Essays On City Of Glass

This requires us to engage in a deep revision of self-understanding, seeing our own lives, with our full voices and experiences honored and intact, as life itself rather than an “other” life.

What then do we see when we look back out on the larger queer and not-queer world?

We decided to move away from thinking of our pieces and presentations as a mine, hers, hers, and hers, and consider the possibility of an event featuring a shifting Barrie–K.–Mary–Ames voice that did not leave our audience confused. Four seemed about right given the time constraints of panels.

We established that the writing was the engine for/of the project, while still opening ourselves to formic possibility, emphasizing that we were as interested in what each other had to say as we were in what each of us had to write. Each of us wrote three-to-four-minute long answers.

Despite Stillman’s religious illusions, we are — argues Auster — alone in the universe, with no God and no Father Christmas.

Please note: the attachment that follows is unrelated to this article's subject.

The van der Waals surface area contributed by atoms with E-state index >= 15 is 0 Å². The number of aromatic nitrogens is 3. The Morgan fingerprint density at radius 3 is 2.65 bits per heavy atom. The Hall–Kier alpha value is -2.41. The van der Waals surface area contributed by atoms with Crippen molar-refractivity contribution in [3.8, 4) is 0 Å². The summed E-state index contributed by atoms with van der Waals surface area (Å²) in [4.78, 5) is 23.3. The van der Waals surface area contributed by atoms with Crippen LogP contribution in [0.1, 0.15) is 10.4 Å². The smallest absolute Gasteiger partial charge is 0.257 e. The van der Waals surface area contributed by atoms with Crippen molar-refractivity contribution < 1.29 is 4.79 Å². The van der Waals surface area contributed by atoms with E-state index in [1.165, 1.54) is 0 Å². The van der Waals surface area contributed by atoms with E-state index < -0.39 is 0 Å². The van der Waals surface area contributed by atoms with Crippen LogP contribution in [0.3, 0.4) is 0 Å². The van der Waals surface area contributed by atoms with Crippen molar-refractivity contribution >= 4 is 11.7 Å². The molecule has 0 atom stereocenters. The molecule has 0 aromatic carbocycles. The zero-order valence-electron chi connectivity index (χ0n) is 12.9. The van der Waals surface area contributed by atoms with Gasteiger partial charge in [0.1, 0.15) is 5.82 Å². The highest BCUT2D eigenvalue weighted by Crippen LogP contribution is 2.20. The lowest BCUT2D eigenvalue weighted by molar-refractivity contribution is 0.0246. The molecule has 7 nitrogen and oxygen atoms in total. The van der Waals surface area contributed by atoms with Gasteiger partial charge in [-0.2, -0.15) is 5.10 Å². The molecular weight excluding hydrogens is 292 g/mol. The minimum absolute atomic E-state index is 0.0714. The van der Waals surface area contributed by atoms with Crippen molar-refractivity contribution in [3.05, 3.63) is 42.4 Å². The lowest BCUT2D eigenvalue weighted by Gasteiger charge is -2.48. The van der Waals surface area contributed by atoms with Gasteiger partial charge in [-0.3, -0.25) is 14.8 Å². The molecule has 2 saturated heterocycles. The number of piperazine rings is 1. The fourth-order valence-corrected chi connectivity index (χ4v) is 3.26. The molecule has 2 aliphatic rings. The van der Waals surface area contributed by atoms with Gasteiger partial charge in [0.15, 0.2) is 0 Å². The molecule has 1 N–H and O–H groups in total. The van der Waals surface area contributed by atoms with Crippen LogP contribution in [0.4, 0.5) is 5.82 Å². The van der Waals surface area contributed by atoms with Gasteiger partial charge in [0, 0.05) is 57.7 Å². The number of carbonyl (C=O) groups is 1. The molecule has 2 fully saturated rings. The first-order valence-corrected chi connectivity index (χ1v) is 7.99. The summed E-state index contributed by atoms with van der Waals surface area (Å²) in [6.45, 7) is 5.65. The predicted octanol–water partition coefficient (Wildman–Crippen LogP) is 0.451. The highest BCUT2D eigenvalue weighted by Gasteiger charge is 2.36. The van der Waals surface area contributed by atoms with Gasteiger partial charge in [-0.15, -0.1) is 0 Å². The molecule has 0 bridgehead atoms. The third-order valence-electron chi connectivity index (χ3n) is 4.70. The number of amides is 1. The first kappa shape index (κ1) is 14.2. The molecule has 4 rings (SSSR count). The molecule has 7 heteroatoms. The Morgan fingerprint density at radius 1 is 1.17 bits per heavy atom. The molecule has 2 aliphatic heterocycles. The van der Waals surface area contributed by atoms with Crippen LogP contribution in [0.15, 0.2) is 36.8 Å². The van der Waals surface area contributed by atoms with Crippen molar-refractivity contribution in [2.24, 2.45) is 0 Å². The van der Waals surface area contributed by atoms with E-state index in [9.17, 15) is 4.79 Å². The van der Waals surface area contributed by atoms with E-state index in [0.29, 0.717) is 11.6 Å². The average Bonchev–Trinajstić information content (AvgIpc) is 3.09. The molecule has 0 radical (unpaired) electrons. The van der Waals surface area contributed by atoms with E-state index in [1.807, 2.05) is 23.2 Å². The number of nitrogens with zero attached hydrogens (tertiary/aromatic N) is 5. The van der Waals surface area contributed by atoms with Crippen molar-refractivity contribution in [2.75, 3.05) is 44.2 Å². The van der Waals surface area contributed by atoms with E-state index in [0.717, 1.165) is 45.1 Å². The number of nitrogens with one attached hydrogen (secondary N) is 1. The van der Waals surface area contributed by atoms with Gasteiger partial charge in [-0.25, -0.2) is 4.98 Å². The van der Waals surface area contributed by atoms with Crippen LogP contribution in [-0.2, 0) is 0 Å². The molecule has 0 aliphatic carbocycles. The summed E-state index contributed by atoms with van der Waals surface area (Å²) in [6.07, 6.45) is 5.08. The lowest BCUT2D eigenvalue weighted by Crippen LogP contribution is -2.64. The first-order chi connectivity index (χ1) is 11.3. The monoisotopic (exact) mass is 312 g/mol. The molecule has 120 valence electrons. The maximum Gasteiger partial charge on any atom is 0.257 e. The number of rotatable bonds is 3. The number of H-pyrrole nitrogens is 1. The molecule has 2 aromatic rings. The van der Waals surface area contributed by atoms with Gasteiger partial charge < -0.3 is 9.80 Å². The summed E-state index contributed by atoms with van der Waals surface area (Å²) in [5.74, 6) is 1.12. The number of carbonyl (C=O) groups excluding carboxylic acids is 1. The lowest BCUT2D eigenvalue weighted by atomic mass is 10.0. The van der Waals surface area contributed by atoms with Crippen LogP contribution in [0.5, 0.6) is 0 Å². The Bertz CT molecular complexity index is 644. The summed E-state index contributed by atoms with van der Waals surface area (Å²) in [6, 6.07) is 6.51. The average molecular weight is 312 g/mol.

This perception is the emotional fuel behind the novel, and Macmillan transposes it brilliantly to the stage.But what you remember most is the seedy set, designed by Jenny Melville, and the video work by Lysander Ashton, in a genuinely thrilling and enthralling evening. A truly collaborative piece, “Courting the Peculiar: The Ever-Changing Queerness of Creative Nonfiction,” began as a co-written conference proposal for the Association of Writers & Writing Programs (AWP) National Convention in Seattle, Washington, February 2013: What do we mean when we claim that creative nonfiction is a queer genre?Four queer-identified panelists collectively position creative nonfiction as a genre welcoming of writers and writing that embraces the peculiar, courts the unconventional, and opens to forms yet to be imagined.At the turn of the 20th century, Gertrude Stein in proposed: “Act so that there is no use in a center.” How can practitioners of creative nonfiction today use language to express truths still to come?Upon acceptance, the four participants—Barrie Jean Borich, K.Bradford, Mary Cappello, Ames Hawkins—discussed a desire to “do something different,” something other than the expected independently written and sequentially delivered four single-authored papers/pieces/essays, connected, perhaps, as essays in a collection, but remaining fairly discrete.At the same time, it’s fascinating to see how Auster’s work finds echoes in other British dramatists: elements of this novel appear in Martin Mc Donagh’s (the red notebook). The main casualties are the actors, who become secondary except for a couple of outstanding episodes. This post was written by the author in their personal capacity.As the projections dazzle the eyes, with rooms bleaching into greyness, outside scenes invading inner spaces, hotel rooms turning into railway stations, posters melting into life, maps appearing on walls and skyscrapers rising from the floor, there’s a thoroughly exciting sense of innovative theatre here. But the ensemble — Vivienne Acheampong (Vivienne), Mark Edel-Hunt (Quinn), Chris New (Quinn) and Jack Tarlton (the Stillmans) — are excellent, and the performers play several roles each. The opinions expressed in this article are the author’s own and do not reflect the view of The Theatre Times, their staff or collaborators.We had not shared our responses prior to reading and were as engaged with the process as the audience.Each question created new openings, each its own unfolding and unfurling, each answer a making/remaking/unmaking.

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